John Jones, an Associate Professor in the School of Engineering Science, didn’t plan on becoming a professor. His first teaching position was at a school in rural Kenya, where he winged it with no formal training. From this inexpert stage, he has advanced to become one of the three 2010 Excellence in Teaching Award recipients.
Early in his career, Jones devoted himself to research in his field and spent five years as an engine analyst for General Motors Research Laboratories. Although he remains active in engineering research, Jones has found that his passion lies in teaching. He has created an engineering history course that lets students better understand the background and foundation of their chosen field and what they can expect as they progress.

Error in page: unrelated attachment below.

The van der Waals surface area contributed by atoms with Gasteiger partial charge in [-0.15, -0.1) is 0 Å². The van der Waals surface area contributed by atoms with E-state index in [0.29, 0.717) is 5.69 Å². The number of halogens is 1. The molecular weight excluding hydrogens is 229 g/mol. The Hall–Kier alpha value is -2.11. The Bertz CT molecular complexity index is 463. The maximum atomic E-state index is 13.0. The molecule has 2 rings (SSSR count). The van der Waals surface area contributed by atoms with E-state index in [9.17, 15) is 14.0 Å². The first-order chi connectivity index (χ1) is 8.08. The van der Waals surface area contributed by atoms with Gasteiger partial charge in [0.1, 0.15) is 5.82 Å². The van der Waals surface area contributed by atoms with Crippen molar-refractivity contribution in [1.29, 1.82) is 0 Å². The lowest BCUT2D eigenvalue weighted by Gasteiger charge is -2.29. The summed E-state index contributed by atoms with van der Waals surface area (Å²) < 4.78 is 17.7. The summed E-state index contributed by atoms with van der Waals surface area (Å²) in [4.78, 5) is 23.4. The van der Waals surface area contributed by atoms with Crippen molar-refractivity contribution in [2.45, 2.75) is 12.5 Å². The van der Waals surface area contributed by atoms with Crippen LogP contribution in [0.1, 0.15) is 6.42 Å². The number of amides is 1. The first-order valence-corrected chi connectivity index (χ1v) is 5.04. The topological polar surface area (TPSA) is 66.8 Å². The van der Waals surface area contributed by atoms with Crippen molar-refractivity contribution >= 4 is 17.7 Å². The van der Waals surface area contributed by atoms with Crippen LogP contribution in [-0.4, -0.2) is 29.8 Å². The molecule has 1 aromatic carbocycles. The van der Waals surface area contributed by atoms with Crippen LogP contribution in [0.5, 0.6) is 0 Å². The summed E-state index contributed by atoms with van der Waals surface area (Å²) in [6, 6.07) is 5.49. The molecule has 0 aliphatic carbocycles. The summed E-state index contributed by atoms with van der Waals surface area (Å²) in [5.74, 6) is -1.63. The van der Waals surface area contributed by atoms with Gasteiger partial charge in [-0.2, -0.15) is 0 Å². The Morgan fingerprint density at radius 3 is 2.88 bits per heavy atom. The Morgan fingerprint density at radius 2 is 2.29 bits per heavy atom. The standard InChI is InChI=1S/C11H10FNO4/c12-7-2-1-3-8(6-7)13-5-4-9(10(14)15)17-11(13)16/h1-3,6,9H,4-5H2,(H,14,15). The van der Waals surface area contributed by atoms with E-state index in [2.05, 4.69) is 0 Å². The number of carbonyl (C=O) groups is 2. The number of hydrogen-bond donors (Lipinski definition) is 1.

Good teaching, he claims, involves creating an awareness of one’s ignorance. He feels that professors should maintain beginner’s mind. Jones tries to ask unexpected kinds of question to pique students’ enthusiasm and interest. This pro-active and experimental attitude is part of an overall commitment to the student learning experience. His students appreciate the dedication of their professor and several have commented that they recommend his courses even to peers who do not study engineering.
How do you respond to Jones’ suggestions and ideas? Let us know in the comments below.